and what the final shape of the proposal is. That is my guess
at the moment.
46. If that is the case, would the Minister
accept that not only would it be difficult in this country to
get our producers to diversify, because sugar beet is a rotation
cropat the moment as you will appreciate in north Yorkshire
we cannot even get it out of the groundbut that diversification
problem is even more of a problem for ACP producers because under
the EBA proposals we are going at both sugar and bananas which
are two of their most staple crops?
(Ms Quin) That is why the points the Minister for
Trade made about the work that both the Department of Trade and
Industry and DFID are doing in terms of working with the ACP countries
is extremely important. It is also why a transition period has
been decided for these particular products. Let me say that earlier
on you referred to employment in your own area and we are very
conscious of employment in the British sugarbeet industry. It
is only fair to say, however, that we also get lobbied by sugar-using
industries, who employ a huge number of people in the UK, about
the costs that the sugar regime has on them. I am not at all decrying
the importance of employment in the sector and indeed the area
she referred to, but at the same time I just wanted to make the
point that there are many employment considerations in this particular
47. Is that not a further argument to slow the
whole procedure and decision making down?
(Ms Quin) It is an argument in favour of an orderly
transition, that is certainly true.
48. I do not want to come away with a sense
of the Minister for Trade's views which may not be accurate. I
understood him to say in relation to the impact assessment the
European Community was going to make, that because the quantities
were so small and because there was some sort of safeguard clause
against surges, the impact assessment did not really matter.
(Mr Caborn) No, that would be wrong. What we are trying
to do in this and indeed many other industries, textiles is another
industry we are having to deal with in the globalisation of trade,
there are many industries, the MFA agreement is another area which
is creating difficulty which we have to manage through ... No,
there will be a continuing assessment of how we are managing that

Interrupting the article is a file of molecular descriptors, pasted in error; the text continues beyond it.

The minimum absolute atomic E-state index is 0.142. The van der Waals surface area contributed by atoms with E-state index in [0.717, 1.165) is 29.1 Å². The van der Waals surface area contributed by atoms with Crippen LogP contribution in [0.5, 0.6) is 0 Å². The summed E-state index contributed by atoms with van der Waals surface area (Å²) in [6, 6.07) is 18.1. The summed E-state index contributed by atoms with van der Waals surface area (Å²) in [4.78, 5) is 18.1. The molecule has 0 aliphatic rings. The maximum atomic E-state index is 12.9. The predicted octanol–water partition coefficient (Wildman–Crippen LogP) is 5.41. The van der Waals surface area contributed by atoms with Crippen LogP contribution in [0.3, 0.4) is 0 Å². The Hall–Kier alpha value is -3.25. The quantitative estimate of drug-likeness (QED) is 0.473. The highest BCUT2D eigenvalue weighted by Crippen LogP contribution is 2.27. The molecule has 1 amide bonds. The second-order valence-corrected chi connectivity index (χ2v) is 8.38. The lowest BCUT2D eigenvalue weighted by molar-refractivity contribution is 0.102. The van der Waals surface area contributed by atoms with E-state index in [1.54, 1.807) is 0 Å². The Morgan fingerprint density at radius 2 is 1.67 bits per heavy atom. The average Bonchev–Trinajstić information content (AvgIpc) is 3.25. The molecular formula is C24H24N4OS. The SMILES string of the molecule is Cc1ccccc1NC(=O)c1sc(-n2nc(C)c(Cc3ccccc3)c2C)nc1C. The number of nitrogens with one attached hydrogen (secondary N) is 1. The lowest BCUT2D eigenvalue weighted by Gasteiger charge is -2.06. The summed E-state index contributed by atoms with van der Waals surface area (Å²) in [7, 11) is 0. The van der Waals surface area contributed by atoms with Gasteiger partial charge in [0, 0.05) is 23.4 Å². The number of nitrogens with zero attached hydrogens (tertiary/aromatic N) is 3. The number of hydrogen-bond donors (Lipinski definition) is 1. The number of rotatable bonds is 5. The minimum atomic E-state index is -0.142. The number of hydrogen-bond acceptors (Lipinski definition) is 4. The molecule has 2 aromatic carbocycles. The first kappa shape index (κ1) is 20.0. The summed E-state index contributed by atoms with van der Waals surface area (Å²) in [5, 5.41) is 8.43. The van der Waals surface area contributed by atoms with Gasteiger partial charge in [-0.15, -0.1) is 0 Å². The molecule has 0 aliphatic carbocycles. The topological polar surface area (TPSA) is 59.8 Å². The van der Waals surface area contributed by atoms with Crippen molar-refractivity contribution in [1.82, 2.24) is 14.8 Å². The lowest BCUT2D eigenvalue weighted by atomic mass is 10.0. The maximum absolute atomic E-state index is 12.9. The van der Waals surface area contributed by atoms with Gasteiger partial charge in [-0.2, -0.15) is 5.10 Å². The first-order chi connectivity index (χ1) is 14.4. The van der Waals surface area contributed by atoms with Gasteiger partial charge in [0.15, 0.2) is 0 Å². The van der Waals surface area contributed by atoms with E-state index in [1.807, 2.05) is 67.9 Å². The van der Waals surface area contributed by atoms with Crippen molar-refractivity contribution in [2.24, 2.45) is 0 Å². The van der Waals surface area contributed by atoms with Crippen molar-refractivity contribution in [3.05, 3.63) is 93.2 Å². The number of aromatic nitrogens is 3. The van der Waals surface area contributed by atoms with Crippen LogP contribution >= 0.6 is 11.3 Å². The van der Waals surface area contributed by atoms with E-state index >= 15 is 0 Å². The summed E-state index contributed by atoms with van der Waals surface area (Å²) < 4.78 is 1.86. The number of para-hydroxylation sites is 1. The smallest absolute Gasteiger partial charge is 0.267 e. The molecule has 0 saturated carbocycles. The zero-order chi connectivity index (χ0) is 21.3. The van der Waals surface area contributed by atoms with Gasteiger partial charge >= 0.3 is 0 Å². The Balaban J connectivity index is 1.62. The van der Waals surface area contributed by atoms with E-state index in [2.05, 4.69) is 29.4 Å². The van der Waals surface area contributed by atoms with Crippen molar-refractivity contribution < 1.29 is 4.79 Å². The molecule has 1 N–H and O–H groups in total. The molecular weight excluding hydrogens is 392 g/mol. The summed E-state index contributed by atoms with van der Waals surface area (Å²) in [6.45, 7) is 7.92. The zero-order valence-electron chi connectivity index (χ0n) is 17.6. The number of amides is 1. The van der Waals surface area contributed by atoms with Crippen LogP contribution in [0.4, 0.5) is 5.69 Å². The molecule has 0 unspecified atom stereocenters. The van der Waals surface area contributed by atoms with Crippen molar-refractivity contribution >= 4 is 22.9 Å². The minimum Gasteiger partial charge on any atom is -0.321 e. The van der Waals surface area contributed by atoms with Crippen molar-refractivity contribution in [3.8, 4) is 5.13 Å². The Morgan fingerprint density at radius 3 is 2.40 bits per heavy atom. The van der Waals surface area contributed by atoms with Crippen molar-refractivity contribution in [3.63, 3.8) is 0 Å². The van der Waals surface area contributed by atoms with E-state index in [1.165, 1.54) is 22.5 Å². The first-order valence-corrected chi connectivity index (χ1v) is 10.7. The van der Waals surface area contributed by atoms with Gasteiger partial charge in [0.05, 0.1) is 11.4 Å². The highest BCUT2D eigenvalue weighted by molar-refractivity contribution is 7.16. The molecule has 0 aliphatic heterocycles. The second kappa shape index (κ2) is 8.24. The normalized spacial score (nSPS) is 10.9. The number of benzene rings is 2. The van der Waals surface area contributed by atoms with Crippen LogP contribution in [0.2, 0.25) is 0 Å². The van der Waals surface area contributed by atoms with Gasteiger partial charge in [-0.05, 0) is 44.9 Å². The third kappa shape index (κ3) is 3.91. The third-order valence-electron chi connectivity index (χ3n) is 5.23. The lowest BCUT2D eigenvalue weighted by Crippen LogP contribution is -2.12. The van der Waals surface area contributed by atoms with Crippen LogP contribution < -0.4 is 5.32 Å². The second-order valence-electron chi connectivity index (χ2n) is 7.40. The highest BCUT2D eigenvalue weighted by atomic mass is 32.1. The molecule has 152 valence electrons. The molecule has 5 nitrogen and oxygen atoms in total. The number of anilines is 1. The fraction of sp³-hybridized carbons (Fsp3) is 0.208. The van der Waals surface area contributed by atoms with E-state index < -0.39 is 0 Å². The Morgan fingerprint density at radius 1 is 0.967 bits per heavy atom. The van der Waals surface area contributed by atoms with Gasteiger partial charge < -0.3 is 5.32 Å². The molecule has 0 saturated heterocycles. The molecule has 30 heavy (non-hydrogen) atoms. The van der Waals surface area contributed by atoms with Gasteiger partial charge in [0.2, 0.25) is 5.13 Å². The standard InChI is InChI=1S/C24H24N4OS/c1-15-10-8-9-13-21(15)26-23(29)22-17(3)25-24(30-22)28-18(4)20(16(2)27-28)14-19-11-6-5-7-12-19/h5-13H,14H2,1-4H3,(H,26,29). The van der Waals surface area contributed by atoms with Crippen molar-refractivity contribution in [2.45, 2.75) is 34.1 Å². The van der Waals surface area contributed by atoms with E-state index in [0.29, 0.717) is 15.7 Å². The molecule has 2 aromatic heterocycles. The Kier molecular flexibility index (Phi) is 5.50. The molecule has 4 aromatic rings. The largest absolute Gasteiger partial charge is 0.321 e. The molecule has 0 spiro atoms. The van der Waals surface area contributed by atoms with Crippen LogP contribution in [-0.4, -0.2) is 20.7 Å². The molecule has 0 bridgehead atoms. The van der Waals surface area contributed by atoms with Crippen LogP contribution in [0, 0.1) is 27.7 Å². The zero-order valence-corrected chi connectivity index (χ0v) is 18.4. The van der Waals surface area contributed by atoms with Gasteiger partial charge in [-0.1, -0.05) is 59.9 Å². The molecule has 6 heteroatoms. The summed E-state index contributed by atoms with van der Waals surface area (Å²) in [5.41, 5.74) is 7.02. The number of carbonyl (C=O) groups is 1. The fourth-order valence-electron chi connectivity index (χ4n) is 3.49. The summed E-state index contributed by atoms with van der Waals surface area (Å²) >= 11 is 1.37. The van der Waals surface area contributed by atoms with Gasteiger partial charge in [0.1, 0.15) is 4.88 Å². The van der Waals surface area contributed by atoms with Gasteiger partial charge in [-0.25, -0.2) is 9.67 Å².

change of which this impact assessment we are talking about from
the European Community will be another tool in making sure that
we can manage that transition in the most effective way possible.
So you would be wrong.
49. This is an assessment then of the impact
as it is happening in your terms not an assessment of the impact
which might happen.
(Mr Caborn) It is both. It would be both.
50. But it cannot be because you said before
that you would anticipate decisions being taken before an impact
assessment had been concluded.
(Mr Caborn) Yes and I said that the one thing we have
in that is to make sure that effectively an assessment has been
made, which I have given you today, which is the amounts which
are exported by the LDCs.
51. That is not an assessment, that is a factual
(Mr Caborn) It is a factual situation.
52. An assessment is an impact.
(Mr Caborn) What I have said is that we are now content
with what the Commission tell us in terms of being able to safeguard
any effects on the British industry and indeed the European industry
because there is a safety valve in the system which says that
if there is a surge we have the right to take action.
53. Is that a surge on a national market or
on the European market as a whole?
(Mr Caborn) That is on the European market.
54. Not a national market.
(Mr Caborn) Then we would have to look at it in the
national context as well.
55. Hang on. What does "the national context"
mean? We have a currency situation in Europe with a strong pound,
weak euro, whichever way you want to look at it. That is an important
impact upon the direction of trade flows. So what happens if the
impact happens to be particularly severe on the UK, but in the
European Union market as a whole it is relatively small because
the quantities are small. What can we do to defend ourselves against